For instance, some of the pigweeds in the South are different in terms of modes of action as compared to other regions. According to Kirksey, a producer might have ALS-resistant pigweed as well as glyphosate-resistant pigweed.
Because of these differences in the weeds, it’s possible that an ALS inhibitor tankmix partner won’t do any good against resistant pigweed.
It also pays to read labels on any herbicide that might be used in a tankmix.
“Most products will list the tankmix partners,” says Kirksey. “You definitely need to read that label more carefully than you have in the past.”
Kirksey also is a proponent of farmers talking to company representatives, Extension weed specialists, consultants and anyone else who can offer good information about how tankmix partners work.
One positive benefit of tankmixes today is that it gives farmers more choices as they evaluate strategies for controlling weed resistance.
“Many of the chemical companies are bringing out old products as well as some generics that are making a comeback,” says Kirksey.
And, while it’s beneficial to have additional choices for tankmixing, it’s also important to understand modes of action when switching to new technologies. Kirksey says it’s particularly important when moving to a Liberty or WideStrike system. A new mode of action always means understanding how new herbicides perform.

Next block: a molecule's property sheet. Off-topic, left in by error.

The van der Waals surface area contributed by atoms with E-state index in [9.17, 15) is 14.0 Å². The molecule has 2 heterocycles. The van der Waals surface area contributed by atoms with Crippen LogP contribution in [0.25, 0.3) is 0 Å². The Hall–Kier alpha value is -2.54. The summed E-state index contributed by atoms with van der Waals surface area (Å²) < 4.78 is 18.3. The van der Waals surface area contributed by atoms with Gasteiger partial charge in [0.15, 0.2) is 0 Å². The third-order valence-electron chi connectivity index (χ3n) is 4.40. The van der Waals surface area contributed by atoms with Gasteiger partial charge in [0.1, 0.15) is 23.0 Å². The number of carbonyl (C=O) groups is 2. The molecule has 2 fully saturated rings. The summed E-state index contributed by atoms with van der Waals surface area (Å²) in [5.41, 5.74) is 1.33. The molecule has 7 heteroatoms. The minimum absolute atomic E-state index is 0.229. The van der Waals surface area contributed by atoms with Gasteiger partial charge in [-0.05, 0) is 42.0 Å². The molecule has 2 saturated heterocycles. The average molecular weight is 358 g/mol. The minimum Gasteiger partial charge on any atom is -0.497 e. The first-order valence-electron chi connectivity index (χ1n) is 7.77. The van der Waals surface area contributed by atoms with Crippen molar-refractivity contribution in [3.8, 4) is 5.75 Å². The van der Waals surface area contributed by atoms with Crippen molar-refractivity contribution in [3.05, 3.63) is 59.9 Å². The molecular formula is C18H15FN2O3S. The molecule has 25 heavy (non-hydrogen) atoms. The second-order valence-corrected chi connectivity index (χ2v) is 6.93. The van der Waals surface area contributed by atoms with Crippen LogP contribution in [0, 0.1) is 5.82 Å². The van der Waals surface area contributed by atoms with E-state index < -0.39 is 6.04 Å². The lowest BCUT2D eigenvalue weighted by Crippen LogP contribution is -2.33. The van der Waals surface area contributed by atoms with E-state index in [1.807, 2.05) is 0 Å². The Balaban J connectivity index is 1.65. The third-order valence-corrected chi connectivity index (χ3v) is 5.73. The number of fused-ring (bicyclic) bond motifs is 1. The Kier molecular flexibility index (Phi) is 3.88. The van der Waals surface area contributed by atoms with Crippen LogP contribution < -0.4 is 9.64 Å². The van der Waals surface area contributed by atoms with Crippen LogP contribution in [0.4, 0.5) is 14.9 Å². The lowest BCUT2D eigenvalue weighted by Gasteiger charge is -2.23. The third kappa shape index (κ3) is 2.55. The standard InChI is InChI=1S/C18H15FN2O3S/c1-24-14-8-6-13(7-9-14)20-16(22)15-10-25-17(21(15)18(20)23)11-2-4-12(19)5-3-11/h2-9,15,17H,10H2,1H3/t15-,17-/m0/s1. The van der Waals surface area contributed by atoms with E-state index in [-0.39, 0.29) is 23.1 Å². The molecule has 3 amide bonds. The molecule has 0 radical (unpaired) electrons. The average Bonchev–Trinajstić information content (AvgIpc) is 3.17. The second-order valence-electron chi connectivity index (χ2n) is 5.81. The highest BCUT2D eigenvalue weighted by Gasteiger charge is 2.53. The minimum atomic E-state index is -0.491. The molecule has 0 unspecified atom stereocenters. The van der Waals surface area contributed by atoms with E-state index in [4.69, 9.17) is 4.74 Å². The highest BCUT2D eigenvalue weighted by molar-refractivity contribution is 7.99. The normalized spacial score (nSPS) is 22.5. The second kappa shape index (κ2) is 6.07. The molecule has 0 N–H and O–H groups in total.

Timely applications of tankmixes are also critically important. If the spraying isn’t done early enough, young weeds can quickly grow too high to control – no matter what herbicide is used.
Other important factors must not be forgotten. When putting out a tankmix application on a field, a farmer or consultant needs to walk the turnrows to monitor weed outbreaks.
“In the early days, you could spray a field and come back in a couple of weeks,” he says. “Now you need to be there every week to see what is happening on those rows.”
Pitfalls Of Cultivation
Finally, Kirksey believes the potential increase in cultivation of acreage must be included in any tankmix strategy for controlling weed resistance. Although working the soil may kill some weeds, it’s possible that the soil will be disturbed, bringing more seeds to the surface. In a short time period, these seeds will create small pigweed outbreaks before planting.
This is where a timely application of a preemergent herbicide is necessary.